This chemicals manufacturer is on a mission to localise electro-galvanised steel production

Shubh Gautam, Chief Technical Architect of Noida-based American Precoat Speciality, found that India produces 75 million tonnes of steel but imports 100 percent of electro-galvanised steel, which has applications in our daily lives. He’s now working to reduce this import dependence.
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From raising their voice against imports and raising the banner of vocal for local and import substitution, the last few years have changed things for the Indian manufacturing ecosystem. 

Against this backdrop, last year in June speciality chemicals manufacturer American Precoat Specialty nudged the government to launch an investigative probe against the dumping of electro-galvanised steel by countries like Korea, Singapore, and Japan into Indian territory. 

“What was happening was not in the interest of India and this upsets the country’s innovative ecosystem,” says Dr Shubh Gautam, the promoter and Chief Technical Architect of the company. 

Shubh says the government gave them a “patient hearing” and has started a “fair investigation” against dumping.

American Precoat Speciality Limited, which was founded in 2005 by Shubh, launched its own electro-galvanized steel plant in Valsad, Gujarat, in December last year. Shubh refused to reveal the initial capital invested to start this facility.

The Noida-based company has over the years expanded to other categories as well, offering industrial coating, polymers, and more. The company holds patents for some of its products such as plastic closure caps, closure caps for containers, liners for plastic closures, and more. 

The reason behind establishing the new facility is to help India become self-sufficient, says Shubh. 

“India imports 10,000 tons of electro-galvanised steel every month. We produce 75 million tons of steel but do not produce electro-galvanised steel,” Shubh says.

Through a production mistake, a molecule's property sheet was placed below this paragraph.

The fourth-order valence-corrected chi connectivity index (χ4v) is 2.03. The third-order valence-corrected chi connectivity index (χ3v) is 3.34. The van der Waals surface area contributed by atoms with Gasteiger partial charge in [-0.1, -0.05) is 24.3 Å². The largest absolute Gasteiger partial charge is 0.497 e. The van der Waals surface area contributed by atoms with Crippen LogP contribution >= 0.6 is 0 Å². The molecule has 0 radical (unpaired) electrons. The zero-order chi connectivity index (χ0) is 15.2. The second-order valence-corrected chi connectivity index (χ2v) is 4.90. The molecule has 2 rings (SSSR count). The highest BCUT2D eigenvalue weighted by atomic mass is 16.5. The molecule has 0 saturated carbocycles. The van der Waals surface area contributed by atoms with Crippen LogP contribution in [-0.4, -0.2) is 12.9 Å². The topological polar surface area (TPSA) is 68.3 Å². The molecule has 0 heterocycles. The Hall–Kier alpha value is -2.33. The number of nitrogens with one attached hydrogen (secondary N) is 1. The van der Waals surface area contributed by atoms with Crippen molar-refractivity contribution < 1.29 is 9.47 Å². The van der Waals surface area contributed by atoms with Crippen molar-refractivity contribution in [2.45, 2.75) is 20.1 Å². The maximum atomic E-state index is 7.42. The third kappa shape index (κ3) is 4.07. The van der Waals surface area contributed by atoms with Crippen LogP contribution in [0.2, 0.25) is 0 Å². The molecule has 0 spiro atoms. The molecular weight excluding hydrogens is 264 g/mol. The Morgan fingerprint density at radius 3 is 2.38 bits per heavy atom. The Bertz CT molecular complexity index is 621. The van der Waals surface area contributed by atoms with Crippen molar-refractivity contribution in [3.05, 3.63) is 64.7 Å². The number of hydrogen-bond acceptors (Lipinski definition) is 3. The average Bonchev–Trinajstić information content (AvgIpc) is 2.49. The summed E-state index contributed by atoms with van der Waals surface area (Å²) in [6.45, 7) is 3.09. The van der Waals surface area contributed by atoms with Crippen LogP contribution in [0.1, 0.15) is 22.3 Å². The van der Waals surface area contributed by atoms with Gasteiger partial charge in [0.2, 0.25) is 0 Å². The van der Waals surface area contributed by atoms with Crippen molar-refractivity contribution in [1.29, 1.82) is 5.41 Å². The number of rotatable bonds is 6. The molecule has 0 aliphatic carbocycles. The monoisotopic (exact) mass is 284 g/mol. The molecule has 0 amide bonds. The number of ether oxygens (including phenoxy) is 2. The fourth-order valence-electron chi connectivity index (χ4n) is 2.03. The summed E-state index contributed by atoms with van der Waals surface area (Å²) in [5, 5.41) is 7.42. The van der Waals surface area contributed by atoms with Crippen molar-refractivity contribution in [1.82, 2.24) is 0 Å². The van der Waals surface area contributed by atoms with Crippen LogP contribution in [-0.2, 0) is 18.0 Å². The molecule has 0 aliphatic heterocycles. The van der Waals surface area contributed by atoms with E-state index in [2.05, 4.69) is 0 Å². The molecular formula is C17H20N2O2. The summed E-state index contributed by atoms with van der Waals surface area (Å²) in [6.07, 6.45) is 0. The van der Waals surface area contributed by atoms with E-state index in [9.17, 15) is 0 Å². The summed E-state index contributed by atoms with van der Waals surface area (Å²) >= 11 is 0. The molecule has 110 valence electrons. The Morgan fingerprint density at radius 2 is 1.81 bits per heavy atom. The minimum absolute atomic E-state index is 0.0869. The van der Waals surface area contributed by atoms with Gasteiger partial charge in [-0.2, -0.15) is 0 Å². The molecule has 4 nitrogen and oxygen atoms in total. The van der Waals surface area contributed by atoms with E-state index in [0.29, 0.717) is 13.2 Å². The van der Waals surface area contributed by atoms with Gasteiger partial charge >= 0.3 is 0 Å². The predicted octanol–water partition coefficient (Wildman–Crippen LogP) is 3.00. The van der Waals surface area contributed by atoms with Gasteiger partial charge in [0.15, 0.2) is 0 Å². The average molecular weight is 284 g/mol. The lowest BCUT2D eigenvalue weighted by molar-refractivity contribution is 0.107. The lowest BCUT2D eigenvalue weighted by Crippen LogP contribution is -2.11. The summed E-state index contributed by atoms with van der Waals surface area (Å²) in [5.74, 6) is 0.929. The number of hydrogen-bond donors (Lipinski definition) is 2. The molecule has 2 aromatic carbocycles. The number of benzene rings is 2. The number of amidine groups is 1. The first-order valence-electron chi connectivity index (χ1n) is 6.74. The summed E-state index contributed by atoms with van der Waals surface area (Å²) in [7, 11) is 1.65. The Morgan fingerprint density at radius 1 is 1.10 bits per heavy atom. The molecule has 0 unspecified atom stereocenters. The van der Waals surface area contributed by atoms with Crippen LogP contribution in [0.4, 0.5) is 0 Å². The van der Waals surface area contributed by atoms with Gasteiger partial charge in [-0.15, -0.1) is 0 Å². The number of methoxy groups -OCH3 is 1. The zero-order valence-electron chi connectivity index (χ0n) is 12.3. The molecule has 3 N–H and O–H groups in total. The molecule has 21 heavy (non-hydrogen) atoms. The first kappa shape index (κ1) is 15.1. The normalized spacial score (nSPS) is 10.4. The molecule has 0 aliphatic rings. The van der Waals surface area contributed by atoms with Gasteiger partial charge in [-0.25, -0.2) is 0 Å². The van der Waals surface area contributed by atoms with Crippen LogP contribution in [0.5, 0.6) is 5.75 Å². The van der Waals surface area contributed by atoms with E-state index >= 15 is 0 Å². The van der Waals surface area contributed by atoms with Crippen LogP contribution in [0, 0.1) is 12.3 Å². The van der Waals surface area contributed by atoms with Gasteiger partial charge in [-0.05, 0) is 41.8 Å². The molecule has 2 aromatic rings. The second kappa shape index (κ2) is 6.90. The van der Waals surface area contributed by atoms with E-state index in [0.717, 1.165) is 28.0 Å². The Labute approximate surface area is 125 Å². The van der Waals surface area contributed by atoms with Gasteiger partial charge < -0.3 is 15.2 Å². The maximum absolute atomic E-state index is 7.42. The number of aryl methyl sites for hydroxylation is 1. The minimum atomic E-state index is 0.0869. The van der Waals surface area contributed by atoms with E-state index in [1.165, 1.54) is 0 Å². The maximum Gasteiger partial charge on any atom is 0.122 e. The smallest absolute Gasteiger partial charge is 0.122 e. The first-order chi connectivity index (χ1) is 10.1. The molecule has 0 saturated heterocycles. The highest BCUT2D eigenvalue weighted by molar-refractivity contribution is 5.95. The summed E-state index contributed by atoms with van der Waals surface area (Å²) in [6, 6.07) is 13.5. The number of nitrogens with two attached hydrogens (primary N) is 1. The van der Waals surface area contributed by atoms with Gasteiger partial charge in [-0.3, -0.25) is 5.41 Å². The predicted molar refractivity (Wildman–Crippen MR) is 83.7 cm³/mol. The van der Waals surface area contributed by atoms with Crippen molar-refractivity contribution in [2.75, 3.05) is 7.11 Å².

While deploying the electro-galvanised method, steel sheets are dipped in a zinc ion solution, and current is passed through so the zinc ions are uniformly spread over the steel sheets. The product has applications across myriad industries, from FMCG and automobile to defence. 

However, the lack of market in India and the startling statistics compelled Shubh to explore this segment further. He found himself asking the question, “How can this dependence be removed and leveraged to strengthen India’s manufacturing ecosystem?”

“Electro-galvanised steel is present in our everyday life – in a refrigerator, electric oven, washing machine, medical equipment, etc.,” highlights Shubh, adding that the fact India imports 100 percent of electro-galvanised steel is baffling. 

“The idea was to put up an electro-galvanised steel plant in India with innovative technology not available in the country.” 

The company plans to reach out to original equipment manufacturers (OEMs), white goods manufacturers, and auto, nuclear and defence players to localise a large amount of electro-galvanised steel used in the country. 

Shubh adds that this product holds huge potential when it comes to exports. “If we can export to Korea and Japan, that will be a great moment to celebrate.”

Latin America, Europe and the Middle East can also be great markets for India. “If they see value in electro-galvanised steel imports coming from India, I am sure they will come forward,” Shubh says. 

Edited by Teja Lele Desai

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